This symposium considers the institutional foundation for the EU’s criminal policy, a highly topical and critical issue for the future development of the Area of Freedom, Security and Justice (‘AFSJ’). In the aftermath of the Lisbon Treaty there has been a striking development of EU criminal justice agencies, transforming the prospects for transnational criminal enforcement within the EU. Those agencies now partly operate inside the traditional ‘Community‘ decision-making structure, including a greater resort to qualified majority voting in the Council and enhanced powers for the Commission, European Parliament and Court of Justice.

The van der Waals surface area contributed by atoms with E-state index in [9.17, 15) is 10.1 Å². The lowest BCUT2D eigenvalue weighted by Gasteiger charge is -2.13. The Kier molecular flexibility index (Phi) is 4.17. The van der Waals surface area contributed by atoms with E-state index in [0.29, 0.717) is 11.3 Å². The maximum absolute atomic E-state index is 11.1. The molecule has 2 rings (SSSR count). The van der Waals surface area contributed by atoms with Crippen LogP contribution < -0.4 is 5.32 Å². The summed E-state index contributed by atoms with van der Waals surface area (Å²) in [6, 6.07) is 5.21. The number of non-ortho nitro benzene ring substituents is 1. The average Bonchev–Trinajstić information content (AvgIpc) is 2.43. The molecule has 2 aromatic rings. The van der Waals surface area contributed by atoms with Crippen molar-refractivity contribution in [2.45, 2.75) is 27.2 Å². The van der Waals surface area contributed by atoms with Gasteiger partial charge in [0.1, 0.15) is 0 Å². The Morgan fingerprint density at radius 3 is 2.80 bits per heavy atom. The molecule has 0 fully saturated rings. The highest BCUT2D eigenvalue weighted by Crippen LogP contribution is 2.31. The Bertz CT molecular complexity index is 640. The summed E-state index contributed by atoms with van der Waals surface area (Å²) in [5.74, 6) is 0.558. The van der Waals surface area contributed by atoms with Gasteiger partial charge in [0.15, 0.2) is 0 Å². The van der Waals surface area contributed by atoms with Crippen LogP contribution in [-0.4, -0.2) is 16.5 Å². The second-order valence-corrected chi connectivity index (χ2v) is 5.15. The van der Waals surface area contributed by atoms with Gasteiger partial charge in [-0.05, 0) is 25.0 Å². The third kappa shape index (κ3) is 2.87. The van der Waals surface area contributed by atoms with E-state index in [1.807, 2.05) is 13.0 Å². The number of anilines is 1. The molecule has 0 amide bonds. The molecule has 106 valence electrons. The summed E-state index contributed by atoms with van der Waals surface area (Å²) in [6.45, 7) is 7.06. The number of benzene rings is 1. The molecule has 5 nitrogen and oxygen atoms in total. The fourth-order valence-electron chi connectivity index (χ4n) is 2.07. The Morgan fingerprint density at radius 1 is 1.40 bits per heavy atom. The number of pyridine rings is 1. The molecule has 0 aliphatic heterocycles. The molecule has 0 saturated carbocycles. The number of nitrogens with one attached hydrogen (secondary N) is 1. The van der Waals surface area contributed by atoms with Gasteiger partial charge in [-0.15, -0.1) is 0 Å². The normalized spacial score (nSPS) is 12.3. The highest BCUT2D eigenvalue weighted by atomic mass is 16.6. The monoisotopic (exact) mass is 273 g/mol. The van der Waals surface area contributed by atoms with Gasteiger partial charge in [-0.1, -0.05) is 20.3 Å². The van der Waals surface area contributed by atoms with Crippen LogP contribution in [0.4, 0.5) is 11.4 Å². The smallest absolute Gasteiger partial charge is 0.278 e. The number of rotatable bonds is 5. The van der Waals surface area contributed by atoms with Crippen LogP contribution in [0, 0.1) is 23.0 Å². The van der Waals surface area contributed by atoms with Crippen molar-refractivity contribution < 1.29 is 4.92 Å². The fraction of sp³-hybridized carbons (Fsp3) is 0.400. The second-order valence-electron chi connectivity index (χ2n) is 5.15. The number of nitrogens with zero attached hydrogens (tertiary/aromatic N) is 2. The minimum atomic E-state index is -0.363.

In the light of these developments, this symposium analyses to what extent the novel competences of the EU in this area and the stronger internal and external presence of EU criminal justice agencies has transformed Union criminal law from an ‘intergovernmental’ and ‘cooperative’ regime to one that is ‘supranational’ and ‘integrated’. In order to exploit the synergies of collaborative multi-disciplinary research on EU criminal justice, this symposium brings together prominent EU legal scholars, criminal law scholars, criminologists and political scientists to jointly reflect on the developments since the Lisbon Treaty with reference to transnational criminal enforcement by EU criminal justice agencies.